There are two principle types of vaccinations: core vaccinations which are necessary for all domestic pets, and non-core or “lifestyle-based” vaccinations, which are only necessary depending on the living circumstances of the animal, for example if it has to spend time in a kennel surrounded by other potentially diseased pets. Whilst certain vaccinations need only be administered once, others must be repeated at particular intervals.

Some vaccines are a legal requirement, such as that against rabies. Puppies should be given a “combination vaccine” three times in the first year of its life and in some cases once a year thereafter (also referred to as “booster” shots). Amongst other illnesses which affect dogs this combination provides protection against “cat-flu” (parvovirus), a deadly virus which affects dogs younger than one year of age, Parainfluenza (an upper airway disease), Bordetella (also known as “kennel cough”) and Leptospirosis which can cause liver and kidney disease. On the other hand, the combination

vaccines for cats on the other hand protect against such diseases as Rhinotracheitis (eye and respiratory infections) and Chlamydiosis which causes pneumonia and can even be passed on to humans.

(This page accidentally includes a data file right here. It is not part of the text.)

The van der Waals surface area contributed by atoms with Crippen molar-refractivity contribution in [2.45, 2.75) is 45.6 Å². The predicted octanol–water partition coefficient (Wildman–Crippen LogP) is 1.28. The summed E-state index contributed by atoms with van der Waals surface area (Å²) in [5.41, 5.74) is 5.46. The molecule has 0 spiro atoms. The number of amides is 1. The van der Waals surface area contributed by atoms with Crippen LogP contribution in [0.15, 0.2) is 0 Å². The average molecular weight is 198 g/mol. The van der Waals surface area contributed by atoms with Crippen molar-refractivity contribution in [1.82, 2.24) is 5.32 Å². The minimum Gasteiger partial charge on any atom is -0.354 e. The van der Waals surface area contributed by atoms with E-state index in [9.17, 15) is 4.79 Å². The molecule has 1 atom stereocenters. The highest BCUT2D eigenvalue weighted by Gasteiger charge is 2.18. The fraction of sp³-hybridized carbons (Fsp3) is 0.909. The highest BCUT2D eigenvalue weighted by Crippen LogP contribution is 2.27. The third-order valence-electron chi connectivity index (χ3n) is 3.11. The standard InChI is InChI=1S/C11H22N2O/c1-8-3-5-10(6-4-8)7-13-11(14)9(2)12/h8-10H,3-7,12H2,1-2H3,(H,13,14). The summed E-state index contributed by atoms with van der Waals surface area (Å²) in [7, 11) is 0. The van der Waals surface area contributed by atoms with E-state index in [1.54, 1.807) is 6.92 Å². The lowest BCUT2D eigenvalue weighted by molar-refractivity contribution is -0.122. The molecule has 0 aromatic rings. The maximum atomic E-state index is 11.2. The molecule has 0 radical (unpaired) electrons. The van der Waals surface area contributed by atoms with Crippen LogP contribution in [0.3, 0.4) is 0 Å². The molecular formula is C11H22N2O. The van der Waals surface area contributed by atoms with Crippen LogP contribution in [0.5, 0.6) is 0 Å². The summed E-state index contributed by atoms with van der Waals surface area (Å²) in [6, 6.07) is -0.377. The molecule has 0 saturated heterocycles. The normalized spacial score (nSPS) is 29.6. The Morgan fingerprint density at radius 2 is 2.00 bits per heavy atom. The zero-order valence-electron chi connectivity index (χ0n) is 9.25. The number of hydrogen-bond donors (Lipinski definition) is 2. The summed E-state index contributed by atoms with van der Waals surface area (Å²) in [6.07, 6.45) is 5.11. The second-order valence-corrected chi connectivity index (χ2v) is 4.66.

The risks which can be posed by certain vaccinations are not very common but in some cases, animals have displayed symptoms of allergies such as pain or swelling at the point of the injection and occasionally cats have been found to develop tumors due to particular vaccines. To avoid the dangers of over-vaccinating your vet can perform a “titer” which is a blood test that determines whether your animal is still protected by a previous vaccine.

It is critical to the health of domestic pets and their owners to make regular visits to a trusted vet and to ensure that all precautionary vaccinations are administered. This allows a greater peace of mind and enjoyable life for all. If necessary one can contact SAVA (the South African Veterinary Association), a voluntary association for registered veterinarians which represents more than 60% of all vets in South Africa.

For more information, please visit the South African Veterinary Association (SAVA) website, Facebook or Twitter page.

Source: South African Veterinary Association

No shade, no company, no exercise – that’s no life for sad elephant Charlie